Photo by PlayfulLibrarian
Blogging has definitely influenced my reading, but the biggest change that comes directly from blogging is my new obsession: audiobooks.
I've never had much to do with audiobooks. Colorado doesn't have an audiobook culture like, say, Utah (I'd never seen more audiobooks in my life than when I was in Utah) and my parents never listen to them. But at the same time, when I read, I "hear" the words in my head. Also, odd confession: I've always wished there was a button on the remote that worked like the mute button, but took away the picture instead of the sound so that I could just listen to the TV instead of watching it. So in way listening to audiobooks should be second-nature to me.
Nevertheless, I resisted audiobooks because I thought it would be too hard to concentrate on them. I did listen to Harry Potter on audio, but only after I'd already read them--that way if I got distracted, I wouldn't be lost. But then I finished Harry Potter and I really wanted to listen to another audiobook on a car trip, which was when I tried out Wicked Lovely by Melissa Marr. Amazing audiobook! It was so good I kept listening even after the trip was finished.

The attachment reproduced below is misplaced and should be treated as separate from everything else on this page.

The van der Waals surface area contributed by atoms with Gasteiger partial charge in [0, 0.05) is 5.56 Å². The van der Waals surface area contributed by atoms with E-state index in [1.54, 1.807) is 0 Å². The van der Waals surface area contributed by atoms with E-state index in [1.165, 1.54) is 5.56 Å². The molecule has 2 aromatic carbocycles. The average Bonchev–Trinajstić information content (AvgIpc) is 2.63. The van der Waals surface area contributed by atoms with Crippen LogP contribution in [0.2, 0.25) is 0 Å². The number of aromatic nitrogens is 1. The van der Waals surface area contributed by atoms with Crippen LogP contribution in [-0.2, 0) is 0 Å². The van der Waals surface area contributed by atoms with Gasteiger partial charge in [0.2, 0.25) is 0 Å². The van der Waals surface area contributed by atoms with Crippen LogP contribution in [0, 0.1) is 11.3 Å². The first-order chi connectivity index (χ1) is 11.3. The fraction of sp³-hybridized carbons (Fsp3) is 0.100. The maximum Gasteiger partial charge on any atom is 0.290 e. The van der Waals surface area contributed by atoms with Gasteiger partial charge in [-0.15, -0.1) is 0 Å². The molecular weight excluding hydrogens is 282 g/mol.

Because of that experience, I've listened to several more audiobooks (most by Melissa Marr), and they've definitely grown on me. I find myself to be more interactive with audiobooks--laughing or reacting more emotionally than I would if I was just reading. In a way, the performance aspect of audiobooks make them more fun for me, too.
Plus, you can listen to audiobooks while doing other things! I can't listen to them while I'm writing, because I can only concentrate on one set of words at a time, but definitely while cleaning or tweeting or doing something pointless like editing a video on the computer. I still sometimes get a bit lost, but it doesn't bother me that much. I think audiobooks are easier to pick up and require a bit less concentration, perhaps because the narrator does some of the work for you by filling in the tone of the writing and the emotions of the characters. Even if you don't know exactly what's going on, you can pick up on the context fairly easily.
Not to mention the fact that I really think books are supposed to be read aloud. Writing, at its essence, is just a recording of what was or should or will be said aloud, kind of like musical notes.
Anyway, that's my new thing. Do you have any audiobooks you'd recommend?